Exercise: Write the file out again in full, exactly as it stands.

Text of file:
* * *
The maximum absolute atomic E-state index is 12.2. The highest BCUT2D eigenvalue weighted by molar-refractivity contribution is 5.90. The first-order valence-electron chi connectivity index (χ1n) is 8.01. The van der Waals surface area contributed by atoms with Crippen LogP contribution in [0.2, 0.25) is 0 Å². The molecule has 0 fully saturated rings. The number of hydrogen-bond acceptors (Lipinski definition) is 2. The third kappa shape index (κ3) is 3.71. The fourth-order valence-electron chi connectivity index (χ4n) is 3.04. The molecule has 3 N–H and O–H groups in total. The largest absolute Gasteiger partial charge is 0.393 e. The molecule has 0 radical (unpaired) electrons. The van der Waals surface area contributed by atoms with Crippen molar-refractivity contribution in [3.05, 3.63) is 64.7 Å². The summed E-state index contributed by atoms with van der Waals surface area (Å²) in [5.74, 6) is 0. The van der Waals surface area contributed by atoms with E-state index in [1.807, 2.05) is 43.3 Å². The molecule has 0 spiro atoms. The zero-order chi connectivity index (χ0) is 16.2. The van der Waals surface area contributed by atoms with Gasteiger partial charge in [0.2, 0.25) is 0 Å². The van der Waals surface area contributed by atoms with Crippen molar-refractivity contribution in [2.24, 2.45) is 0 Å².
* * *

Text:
The maximum absolute atomic E-state index is 12.2. The highest BCUT2D eigenvalue weighted by molar-refractivity contribution is 5.90. The first-order valence-electron chi connectivity index (χ1n) is 8.01. The van der Waals surface area contributed by atoms with Crippen LogP contribution in [0.2, 0.25) is 0 Å². The molecule has 0 fully saturated rings. The number of hydrogen-bond acceptors (Lipinski definition) is 2. The third kappa shape index (κ3) is 3.71. The fourth-order valence-electron chi connectivity index (χ4n) is 3.04. The molecule has 3 N–H and O–H groups in total. The largest absolute Gasteiger partial charge is 0.393 e. The molecule has 0 radical (unpaired) electrons. The van der Waals surface area contributed by atoms with Crippen molar-refractivity contribution in [3.05, 3.63) is 64.7 Å². The summed E-state index contributed by atoms with van der Waals surface area (Å²) in [5.74, 6) is 0. The van der Waals surface area contributed by atoms with E-state index in [1.807, 2.05) is 43.3 Å². The molecule has 0 spiro atoms. The zero-order chi connectivity index (χ0) is 16.2. The van der Waals surface area contributed by atoms with Gasteiger partial charge in [0.2, 0.25) is 0 Å². The van der Waals surface area contributed by atoms with Crippen molar-refractivity contribution in [2.24, 2.45) is 0 Å².